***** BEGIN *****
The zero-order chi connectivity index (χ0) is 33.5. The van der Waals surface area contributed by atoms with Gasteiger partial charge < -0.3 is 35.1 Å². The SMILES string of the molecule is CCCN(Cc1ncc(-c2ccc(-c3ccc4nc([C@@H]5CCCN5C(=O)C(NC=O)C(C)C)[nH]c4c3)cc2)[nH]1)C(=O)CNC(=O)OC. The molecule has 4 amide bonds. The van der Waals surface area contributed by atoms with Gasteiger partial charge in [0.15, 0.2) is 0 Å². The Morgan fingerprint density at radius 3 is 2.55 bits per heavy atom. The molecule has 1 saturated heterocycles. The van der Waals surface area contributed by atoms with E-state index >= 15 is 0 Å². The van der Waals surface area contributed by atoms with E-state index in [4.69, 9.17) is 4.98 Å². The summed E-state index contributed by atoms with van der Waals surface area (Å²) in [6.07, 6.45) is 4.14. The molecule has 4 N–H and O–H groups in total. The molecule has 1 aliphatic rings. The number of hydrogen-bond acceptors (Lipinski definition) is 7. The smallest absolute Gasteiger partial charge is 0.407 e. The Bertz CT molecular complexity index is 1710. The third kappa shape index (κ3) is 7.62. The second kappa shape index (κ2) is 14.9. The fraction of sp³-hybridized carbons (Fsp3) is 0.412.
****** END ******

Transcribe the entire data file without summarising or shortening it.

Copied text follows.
The zero-order chi connectivity index (χ0) is 33.5. The van der Waals surface area contributed by atoms with Gasteiger partial charge < -0.3 is 35.1 Å². The SMILES string of the molecule is CCCN(Cc1ncc(-c2ccc(-c3ccc4nc([C@@H]5CCCN5C(=O)C(NC=O)C(C)C)[nH]c4c3)cc2)[nH]1)C(=O)CNC(=O)OC. The molecule has 4 amide bonds. The van der Waals surface area contributed by atoms with Gasteiger partial charge in [0.15, 0.2) is 0 Å². The Morgan fingerprint density at radius 3 is 2.55 bits per heavy atom. The molecule has 1 saturated heterocycles. The van der Waals surface area contributed by atoms with E-state index >= 15 is 0 Å². The van der Waals surface area contributed by atoms with E-state index in [4.69, 9.17) is 4.98 Å². The summed E-state index contributed by atoms with van der Waals surface area (Å²) in [6.07, 6.45) is 4.14. The molecule has 4 N–H and O–H groups in total. The molecule has 1 aliphatic rings. The number of hydrogen-bond acceptors (Lipinski definition) is 7. The smallest absolute Gasteiger partial charge is 0.407 e. The Bertz CT molecular complexity index is 1710. The third kappa shape index (κ3) is 7.62. The second kappa shape index (κ2) is 14.9. The fraction of sp³-hybridized carbons (Fsp3) is 0.412.